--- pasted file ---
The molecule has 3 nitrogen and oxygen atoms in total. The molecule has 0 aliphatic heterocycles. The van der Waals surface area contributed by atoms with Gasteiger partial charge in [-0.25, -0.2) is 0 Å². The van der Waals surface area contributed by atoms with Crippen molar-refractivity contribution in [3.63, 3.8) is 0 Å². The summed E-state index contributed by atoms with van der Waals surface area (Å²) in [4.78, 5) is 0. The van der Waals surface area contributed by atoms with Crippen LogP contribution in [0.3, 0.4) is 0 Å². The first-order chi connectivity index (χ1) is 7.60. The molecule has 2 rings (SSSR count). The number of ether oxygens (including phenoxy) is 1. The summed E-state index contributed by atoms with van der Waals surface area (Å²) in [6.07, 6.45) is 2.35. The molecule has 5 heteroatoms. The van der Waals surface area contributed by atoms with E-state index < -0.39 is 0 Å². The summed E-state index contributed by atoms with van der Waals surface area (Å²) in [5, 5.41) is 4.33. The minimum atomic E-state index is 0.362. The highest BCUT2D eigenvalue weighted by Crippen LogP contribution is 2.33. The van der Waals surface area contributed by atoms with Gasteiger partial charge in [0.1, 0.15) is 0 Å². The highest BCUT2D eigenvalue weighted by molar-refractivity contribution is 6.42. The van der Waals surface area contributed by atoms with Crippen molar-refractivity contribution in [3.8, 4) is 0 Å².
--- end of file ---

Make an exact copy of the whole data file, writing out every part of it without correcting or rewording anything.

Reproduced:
The molecule has 3 nitrogen and oxygen atoms in total. The molecule has 0 aliphatic heterocycles. The van der Waals surface area contributed by atoms with Gasteiger partial charge in [-0.25, -0.2) is 0 Å². The van der Waals surface area contributed by atoms with Crippen molar-refractivity contribution in [3.63, 3.8) is 0 Å². The summed E-state index contributed by atoms with van der Waals surface area (Å²) in [4.78, 5) is 0. The van der Waals surface area contributed by atoms with Crippen LogP contribution in [0.3, 0.4) is 0 Å². The first-order chi connectivity index (χ1) is 7.60. The molecule has 2 rings (SSSR count). The number of ether oxygens (including phenoxy) is 1. The summed E-state index contributed by atoms with van der Waals surface area (Å²) in [6.07, 6.45) is 2.35. The molecule has 5 heteroatoms. The van der Waals surface area contributed by atoms with E-state index < -0.39 is 0 Å². The summed E-state index contributed by atoms with van der Waals surface area (Å²) in [5, 5.41) is 4.33. The minimum atomic E-state index is 0.362. The highest BCUT2D eigenvalue weighted by Crippen LogP contribution is 2.33. The van der Waals surface area contributed by atoms with Gasteiger partial charge in [0.1, 0.15) is 0 Å². The highest BCUT2D eigenvalue weighted by molar-refractivity contribution is 6.42. The van der Waals surface area contributed by atoms with Crippen molar-refractivity contribution in [3.8, 4) is 0 Å².